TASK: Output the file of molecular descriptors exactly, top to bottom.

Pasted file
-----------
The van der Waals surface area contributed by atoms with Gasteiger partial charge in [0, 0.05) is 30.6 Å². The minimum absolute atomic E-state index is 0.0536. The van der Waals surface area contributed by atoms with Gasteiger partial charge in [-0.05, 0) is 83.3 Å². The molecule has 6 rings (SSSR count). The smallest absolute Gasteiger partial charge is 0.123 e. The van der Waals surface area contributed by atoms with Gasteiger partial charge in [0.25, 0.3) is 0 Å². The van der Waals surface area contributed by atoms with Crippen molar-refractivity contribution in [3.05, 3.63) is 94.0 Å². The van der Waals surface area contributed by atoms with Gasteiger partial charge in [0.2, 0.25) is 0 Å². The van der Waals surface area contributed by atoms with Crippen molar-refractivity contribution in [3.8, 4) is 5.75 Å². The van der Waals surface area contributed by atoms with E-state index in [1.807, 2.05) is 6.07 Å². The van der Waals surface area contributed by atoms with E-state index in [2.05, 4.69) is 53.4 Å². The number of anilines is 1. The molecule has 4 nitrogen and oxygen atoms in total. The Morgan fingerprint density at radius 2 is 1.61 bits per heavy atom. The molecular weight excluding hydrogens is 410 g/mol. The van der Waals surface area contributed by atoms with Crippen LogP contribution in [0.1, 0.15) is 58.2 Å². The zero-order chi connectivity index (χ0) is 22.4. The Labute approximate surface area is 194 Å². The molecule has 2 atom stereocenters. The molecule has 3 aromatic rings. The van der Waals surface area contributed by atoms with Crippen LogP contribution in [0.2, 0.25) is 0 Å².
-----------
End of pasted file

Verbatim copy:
The van der Waals surface area contributed by atoms with Gasteiger partial charge in [0, 0.05) is 30.6 Å². The minimum absolute atomic E-state index is 0.0536. The van der Waals surface area contributed by atoms with Gasteiger partial charge in [-0.05, 0) is 83.3 Å². The molecule has 6 rings (SSSR count). The smallest absolute Gasteiger partial charge is 0.123 e. The van der Waals surface area contributed by atoms with Gasteiger partial charge in [0.25, 0.3) is 0 Å². The van der Waals surface area contributed by atoms with Crippen molar-refractivity contribution in [3.05, 3.63) is 94.0 Å². The van der Waals surface area contributed by atoms with Gasteiger partial charge in [0.2, 0.25) is 0 Å². The van der Waals surface area contributed by atoms with Crippen molar-refractivity contribution in [3.8, 4) is 5.75 Å². The van der Waals surface area contributed by atoms with E-state index in [1.807, 2.05) is 6.07 Å². The van der Waals surface area contributed by atoms with E-state index in [2.05, 4.69) is 53.4 Å². The number of anilines is 1. The molecule has 4 nitrogen and oxygen atoms in total. The Morgan fingerprint density at radius 2 is 1.61 bits per heavy atom. The molecular weight excluding hydrogens is 410 g/mol. The van der Waals surface area contributed by atoms with Crippen LogP contribution in [0.1, 0.15) is 58.2 Å². The zero-order chi connectivity index (χ0) is 22.4. The Labute approximate surface area is 194 Å². The molecule has 2 atom stereocenters. The molecule has 3 aromatic rings. The van der Waals surface area contributed by atoms with Crippen LogP contribution in [0.2, 0.25) is 0 Å².